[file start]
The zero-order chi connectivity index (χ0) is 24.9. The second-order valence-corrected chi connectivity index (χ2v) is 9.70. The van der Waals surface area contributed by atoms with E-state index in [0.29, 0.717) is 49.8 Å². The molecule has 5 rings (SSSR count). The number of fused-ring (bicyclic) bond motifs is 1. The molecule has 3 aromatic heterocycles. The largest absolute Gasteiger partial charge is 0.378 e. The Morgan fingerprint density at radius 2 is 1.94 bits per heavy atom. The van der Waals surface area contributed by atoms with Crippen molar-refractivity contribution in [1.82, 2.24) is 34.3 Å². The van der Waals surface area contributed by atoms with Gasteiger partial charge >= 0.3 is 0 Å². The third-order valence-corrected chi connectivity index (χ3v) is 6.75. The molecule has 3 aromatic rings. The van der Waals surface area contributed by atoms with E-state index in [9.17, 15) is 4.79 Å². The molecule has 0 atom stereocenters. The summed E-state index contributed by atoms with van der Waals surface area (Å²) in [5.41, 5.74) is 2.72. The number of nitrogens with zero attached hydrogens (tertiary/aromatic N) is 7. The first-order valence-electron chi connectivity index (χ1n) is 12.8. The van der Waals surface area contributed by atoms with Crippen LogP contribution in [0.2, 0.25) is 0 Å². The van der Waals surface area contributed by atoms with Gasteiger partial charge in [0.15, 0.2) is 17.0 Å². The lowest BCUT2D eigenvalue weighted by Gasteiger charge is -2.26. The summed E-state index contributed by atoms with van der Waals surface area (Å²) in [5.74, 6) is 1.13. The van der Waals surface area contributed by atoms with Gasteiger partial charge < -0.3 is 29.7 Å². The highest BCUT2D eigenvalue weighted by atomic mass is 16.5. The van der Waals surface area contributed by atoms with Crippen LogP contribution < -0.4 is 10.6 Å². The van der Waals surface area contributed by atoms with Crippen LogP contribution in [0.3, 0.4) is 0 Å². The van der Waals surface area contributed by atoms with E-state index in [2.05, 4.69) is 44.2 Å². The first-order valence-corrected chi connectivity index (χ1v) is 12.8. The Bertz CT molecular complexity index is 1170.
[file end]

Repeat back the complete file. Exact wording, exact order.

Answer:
The zero-order chi connectivity index (χ0) is 24.9. The second-order valence-corrected chi connectivity index (χ2v) is 9.70. The van der Waals surface area contributed by atoms with E-state index in [0.29, 0.717) is 49.8 Å². The molecule has 5 rings (SSSR count). The number of fused-ring (bicyclic) bond motifs is 1. The molecule has 3 aromatic heterocycles. The largest absolute Gasteiger partial charge is 0.378 e. The Morgan fingerprint density at radius 2 is 1.94 bits per heavy atom. The van der Waals surface area contributed by atoms with Crippen molar-refractivity contribution in [1.82, 2.24) is 34.3 Å². The van der Waals surface area contributed by atoms with Gasteiger partial charge >= 0.3 is 0 Å². The third-order valence-corrected chi connectivity index (χ3v) is 6.75. The molecule has 3 aromatic rings. The van der Waals surface area contributed by atoms with E-state index in [9.17, 15) is 4.79 Å². The molecule has 0 atom stereocenters. The summed E-state index contributed by atoms with van der Waals surface area (Å²) in [5.41, 5.74) is 2.72. The number of nitrogens with zero attached hydrogens (tertiary/aromatic N) is 7. The first-order valence-electron chi connectivity index (χ1n) is 12.8. The van der Waals surface area contributed by atoms with Crippen LogP contribution in [0.2, 0.25) is 0 Å². The van der Waals surface area contributed by atoms with Gasteiger partial charge in [0.15, 0.2) is 17.0 Å². The lowest BCUT2D eigenvalue weighted by Gasteiger charge is -2.26. The summed E-state index contributed by atoms with van der Waals surface area (Å²) in [5.74, 6) is 1.13. The van der Waals surface area contributed by atoms with Gasteiger partial charge < -0.3 is 29.7 Å². The highest BCUT2D eigenvalue weighted by atomic mass is 16.5. The van der Waals surface area contributed by atoms with Crippen LogP contribution < -0.4 is 10.6 Å². The van der Waals surface area contributed by atoms with Crippen LogP contribution in [0.3, 0.4) is 0 Å². The van der Waals surface area contributed by atoms with E-state index in [2.05, 4.69) is 44.2 Å². The first-order valence-corrected chi connectivity index (χ1v) is 12.8. The Bertz CT molecular complexity index is 1170.